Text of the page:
Truth to Tell
“You’ll never make everybody happy.”
“Don’t do other people’s jobs for them.”
“We’ve been doing it this way for years; we’re not going to change now.”
Like many newly minted ministers, the people in my first churches taught me far more than I could possibly have taught them. Their lessons have stuck with me over my decades of pastoral work. But one gem in particular stands out. I’ve shared with more people than I can count. “I look for a good thing – just one small, good thing – each day and hold on to it.
It’s Christmas and our power is out.
Like so many others, our area was hit by a powerful storm that featured everything from unseasonably warm temperatures and rain to a rapid chill with fierce winds. That’s a recipe for a power outage.
But we’re among the lucky ones. We have a generator that supplies enough power to keep us warm and well-lit.
Until it didn’t. After running continuously for more than 24 hours, it quit.
I received the paperweight in this photo more than 40 years ago during what had just become the darkest Advent season of my life.
“This is a gift from Mrs. McCord and me,” the president of Princeton Seminary said to me as he pressed it in my hand.
A freak accident had injured my (at that time) husband, and radically altered the course of both of our lives. Sitting in the hospital chapel, having just received the news and allowing the gravity of the situation sink in, I was surprised to look up and see President McCord slide into the pew beside me. “I’m here to pray with you,” he said. Keep reading
It’s hard to believe that it’s been nearly five years since a major renovation to our house was nearing completion. As I look back, I’m thinking about what that project taught me – lessons about far more than tearing down and rebuilding physical structures. That project taught me not to fear letting go of what no longer works in my life, whether it’s a job I’ve outgrown, a toxic relationship, or a living situation that no longer meets my needs.
Letting go means leaving behind what has become familiar and comfortable, even though it may have long since ceased being useful or lifegiving. It means stepping into the new and unknown. That can be overwhelming and frightening.
Expressing gratitude is something I had always taken for granted. By that I mean that I just did it when I remembered (like sending thank-you notes), but otherwise didn’t think much about it. I certainly never considered expressing gratitude to be a spiritual discipline. And the possibility that such expressions might be therapeutic never occurred to me.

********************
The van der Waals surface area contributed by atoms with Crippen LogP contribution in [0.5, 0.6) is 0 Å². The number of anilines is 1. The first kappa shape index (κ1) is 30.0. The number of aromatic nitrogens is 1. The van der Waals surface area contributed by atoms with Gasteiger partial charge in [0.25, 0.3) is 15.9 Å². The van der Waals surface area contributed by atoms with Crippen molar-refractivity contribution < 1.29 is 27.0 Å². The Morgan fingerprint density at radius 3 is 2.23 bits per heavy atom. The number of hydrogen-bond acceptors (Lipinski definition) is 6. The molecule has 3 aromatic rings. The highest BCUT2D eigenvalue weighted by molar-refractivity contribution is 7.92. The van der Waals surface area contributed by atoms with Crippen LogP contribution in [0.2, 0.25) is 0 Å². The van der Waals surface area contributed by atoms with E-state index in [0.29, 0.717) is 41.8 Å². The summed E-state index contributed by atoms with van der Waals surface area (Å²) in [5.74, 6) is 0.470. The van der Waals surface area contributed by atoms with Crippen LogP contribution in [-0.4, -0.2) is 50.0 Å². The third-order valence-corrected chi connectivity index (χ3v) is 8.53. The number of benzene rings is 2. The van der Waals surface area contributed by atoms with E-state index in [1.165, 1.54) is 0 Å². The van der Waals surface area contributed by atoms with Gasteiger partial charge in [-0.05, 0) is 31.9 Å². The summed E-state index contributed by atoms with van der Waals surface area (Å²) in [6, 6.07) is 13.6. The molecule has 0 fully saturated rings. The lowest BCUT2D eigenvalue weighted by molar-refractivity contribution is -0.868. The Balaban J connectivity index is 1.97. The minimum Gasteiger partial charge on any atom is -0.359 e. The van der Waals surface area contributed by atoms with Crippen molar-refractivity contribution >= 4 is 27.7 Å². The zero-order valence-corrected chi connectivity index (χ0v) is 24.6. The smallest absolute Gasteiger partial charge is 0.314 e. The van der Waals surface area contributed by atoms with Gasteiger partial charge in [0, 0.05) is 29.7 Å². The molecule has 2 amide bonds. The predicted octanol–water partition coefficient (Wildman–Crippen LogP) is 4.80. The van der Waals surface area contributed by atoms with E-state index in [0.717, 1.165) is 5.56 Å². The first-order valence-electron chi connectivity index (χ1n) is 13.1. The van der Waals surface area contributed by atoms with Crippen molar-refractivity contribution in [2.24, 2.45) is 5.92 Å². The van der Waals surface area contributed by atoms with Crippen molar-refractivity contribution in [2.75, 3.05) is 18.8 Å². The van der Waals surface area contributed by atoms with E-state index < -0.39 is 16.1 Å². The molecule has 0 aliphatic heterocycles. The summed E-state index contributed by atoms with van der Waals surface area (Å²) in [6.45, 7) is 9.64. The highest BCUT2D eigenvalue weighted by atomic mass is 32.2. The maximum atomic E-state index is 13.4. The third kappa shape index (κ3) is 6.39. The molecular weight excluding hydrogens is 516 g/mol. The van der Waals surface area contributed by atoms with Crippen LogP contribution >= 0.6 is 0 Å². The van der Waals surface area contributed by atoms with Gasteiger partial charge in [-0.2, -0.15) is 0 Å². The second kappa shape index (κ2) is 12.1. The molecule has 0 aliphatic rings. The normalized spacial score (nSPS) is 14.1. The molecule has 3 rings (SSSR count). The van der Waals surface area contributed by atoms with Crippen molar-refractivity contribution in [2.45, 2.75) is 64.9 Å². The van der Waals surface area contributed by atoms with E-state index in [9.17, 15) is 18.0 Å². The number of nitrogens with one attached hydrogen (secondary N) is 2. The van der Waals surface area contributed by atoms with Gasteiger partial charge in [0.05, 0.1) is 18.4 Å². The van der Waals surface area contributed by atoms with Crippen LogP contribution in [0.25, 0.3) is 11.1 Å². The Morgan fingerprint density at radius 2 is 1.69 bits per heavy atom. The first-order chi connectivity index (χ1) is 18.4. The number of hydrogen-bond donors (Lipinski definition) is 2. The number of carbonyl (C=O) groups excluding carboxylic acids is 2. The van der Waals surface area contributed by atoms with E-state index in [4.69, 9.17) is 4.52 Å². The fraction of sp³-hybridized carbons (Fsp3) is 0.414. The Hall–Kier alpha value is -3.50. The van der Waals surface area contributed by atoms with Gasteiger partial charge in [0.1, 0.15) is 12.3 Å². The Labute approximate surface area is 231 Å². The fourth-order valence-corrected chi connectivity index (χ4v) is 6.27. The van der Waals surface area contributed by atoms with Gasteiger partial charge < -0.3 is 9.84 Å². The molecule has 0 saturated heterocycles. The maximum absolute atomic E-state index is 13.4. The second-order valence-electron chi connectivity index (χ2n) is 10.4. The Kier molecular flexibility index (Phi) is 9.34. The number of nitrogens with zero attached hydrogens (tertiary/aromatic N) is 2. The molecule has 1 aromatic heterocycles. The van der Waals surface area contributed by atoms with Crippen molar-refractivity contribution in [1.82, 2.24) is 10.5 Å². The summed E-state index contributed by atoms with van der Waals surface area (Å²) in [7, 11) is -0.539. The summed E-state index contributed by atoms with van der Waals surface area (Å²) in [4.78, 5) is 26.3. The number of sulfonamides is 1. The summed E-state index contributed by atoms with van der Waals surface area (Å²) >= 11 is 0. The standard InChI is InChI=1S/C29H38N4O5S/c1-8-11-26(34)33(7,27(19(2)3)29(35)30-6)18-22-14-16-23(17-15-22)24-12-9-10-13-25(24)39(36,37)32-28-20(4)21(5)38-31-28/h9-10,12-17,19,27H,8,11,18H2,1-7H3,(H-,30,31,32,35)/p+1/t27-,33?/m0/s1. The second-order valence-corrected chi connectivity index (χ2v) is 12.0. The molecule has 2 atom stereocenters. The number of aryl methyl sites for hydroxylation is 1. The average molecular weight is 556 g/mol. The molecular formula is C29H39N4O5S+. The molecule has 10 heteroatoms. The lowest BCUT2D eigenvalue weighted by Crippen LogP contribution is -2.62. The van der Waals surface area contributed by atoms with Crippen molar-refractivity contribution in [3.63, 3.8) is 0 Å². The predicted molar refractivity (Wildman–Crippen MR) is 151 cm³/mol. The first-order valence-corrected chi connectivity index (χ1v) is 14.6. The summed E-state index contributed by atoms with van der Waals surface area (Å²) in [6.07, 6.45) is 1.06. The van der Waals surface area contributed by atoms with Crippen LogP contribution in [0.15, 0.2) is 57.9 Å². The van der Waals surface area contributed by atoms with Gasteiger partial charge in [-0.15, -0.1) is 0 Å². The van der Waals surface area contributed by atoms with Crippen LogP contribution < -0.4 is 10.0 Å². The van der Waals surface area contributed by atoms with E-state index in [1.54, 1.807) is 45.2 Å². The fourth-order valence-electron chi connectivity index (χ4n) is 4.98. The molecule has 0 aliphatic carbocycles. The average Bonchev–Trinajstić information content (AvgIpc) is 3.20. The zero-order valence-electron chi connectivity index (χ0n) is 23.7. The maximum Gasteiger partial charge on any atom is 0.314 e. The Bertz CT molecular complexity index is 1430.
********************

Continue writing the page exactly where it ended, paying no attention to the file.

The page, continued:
But recently that changed
Have you ever noticed that anxiety seems to have a life of its own?
When I’m anxious I have a sense of a storm growing inside me. My thoughts run away from me, creating a doomsday scenario of ferocious winds whipping up dark clouds and heavy seas into a fearsome storm.
Over the years, what I’ve found most helpful is to develop self-awareness. In other words, to both pay attention and to, and detach from, what’s going inside my head.
A few days ago, as I was going through boxes that hadn’t been opened in years, I ran across this little sculpture that my daughter made in a high school pottery class. As I held this little figure in my hand I was transported back to that time in my life. I was a single parent with one child in high school and another in college. And I held a high-pressure job for which I wasn’t particularly well-suited, but which paid the bills. It always seemed that the days were a blur of scheduling activities, carpooling, and traveling around the country for work.
To refresh your memory of the ancient story that holds us all enthrall this time of year, read Luke 1:2-55; 2:1-20. As you reflect on the Christmas readings from Luke’s gospel, I invite you to use your imagination to call to mind and into your heart some of the people who have been important to you, and who may or may not be with you right now. As you do that, you’ll be guided by several of the characters youâ’ve met in this ancient story. First, the Angel Gabriel who invites Mary to do the impossible and assures her that…
It’s the fourth Sunday of Advent, a day that falls pretty much in the middle of my favorite period in the season – the week of the O Antiphons. The O Antiphons are verses that are sung or chanted at vespers from December 17-23. They are called the O Antiphons because each of these short verses begins with the word, or letter, O, and addresses Christ by a different title: O Wisdom, O Adonai, O Root of Jesse, O Key of David, O Radiant Dawn, O King of Nations, O Emmanuel. The hymn, “O Come, O Come Emmanuel” is based…
I’m tired. I hear this every day. I hear it from family caregivers who miss the opportunities for the much needed breaks they once had in the “Before Times” when people could come into their home to relieve them for a few hours. I hear it from the newly bereaved whose grief is complicated by pandemic-induced social distancing mandates that come at a time when they need to be physically close to those they love. I hear it from front line health care workers and teachers and therapists and pastors and activists. I hear it from parents who are desperately…